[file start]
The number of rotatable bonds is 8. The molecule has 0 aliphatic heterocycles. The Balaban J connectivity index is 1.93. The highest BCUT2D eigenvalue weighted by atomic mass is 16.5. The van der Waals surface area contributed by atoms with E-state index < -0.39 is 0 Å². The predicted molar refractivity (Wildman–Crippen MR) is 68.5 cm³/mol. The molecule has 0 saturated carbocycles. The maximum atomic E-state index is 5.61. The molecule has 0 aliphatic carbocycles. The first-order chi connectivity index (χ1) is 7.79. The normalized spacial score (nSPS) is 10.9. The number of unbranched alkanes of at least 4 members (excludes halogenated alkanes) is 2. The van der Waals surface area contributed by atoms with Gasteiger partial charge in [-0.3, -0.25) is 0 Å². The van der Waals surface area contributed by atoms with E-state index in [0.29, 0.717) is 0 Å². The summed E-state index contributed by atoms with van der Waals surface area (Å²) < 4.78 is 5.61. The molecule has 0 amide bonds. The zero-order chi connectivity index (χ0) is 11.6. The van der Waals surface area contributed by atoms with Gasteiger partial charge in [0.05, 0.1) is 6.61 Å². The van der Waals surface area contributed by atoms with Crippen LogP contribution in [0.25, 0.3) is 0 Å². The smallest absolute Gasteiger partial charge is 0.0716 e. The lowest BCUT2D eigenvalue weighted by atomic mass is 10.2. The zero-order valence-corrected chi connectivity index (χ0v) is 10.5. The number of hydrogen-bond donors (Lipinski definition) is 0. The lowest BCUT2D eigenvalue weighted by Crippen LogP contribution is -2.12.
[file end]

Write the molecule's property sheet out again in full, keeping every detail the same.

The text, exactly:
The number of rotatable bonds is 8. The molecule has 0 aliphatic heterocycles. The Balaban J connectivity index is 1.93. The highest BCUT2D eigenvalue weighted by atomic mass is 16.5. The van der Waals surface area contributed by atoms with E-state index < -0.39 is 0 Å². The predicted molar refractivity (Wildman–Crippen MR) is 68.5 cm³/mol. The molecule has 0 saturated carbocycles. The maximum atomic E-state index is 5.61. The molecule has 0 aliphatic carbocycles. The first-order chi connectivity index (χ1) is 7.79. The normalized spacial score (nSPS) is 10.9. The number of unbranched alkanes of at least 4 members (excludes halogenated alkanes) is 2. The van der Waals surface area contributed by atoms with Gasteiger partial charge in [-0.3, -0.25) is 0 Å². The van der Waals surface area contributed by atoms with E-state index in [0.29, 0.717) is 0 Å². The summed E-state index contributed by atoms with van der Waals surface area (Å²) < 4.78 is 5.61. The molecule has 0 amide bonds. The zero-order chi connectivity index (χ0) is 11.6. The van der Waals surface area contributed by atoms with Gasteiger partial charge in [0.05, 0.1) is 6.61 Å². The van der Waals surface area contributed by atoms with Crippen LogP contribution in [0.25, 0.3) is 0 Å². The smallest absolute Gasteiger partial charge is 0.0716 e. The lowest BCUT2D eigenvalue weighted by atomic mass is 10.2. The zero-order valence-corrected chi connectivity index (χ0v) is 10.5. The number of hydrogen-bond donors (Lipinski definition) is 0. The lowest BCUT2D eigenvalue weighted by Crippen LogP contribution is -2.12.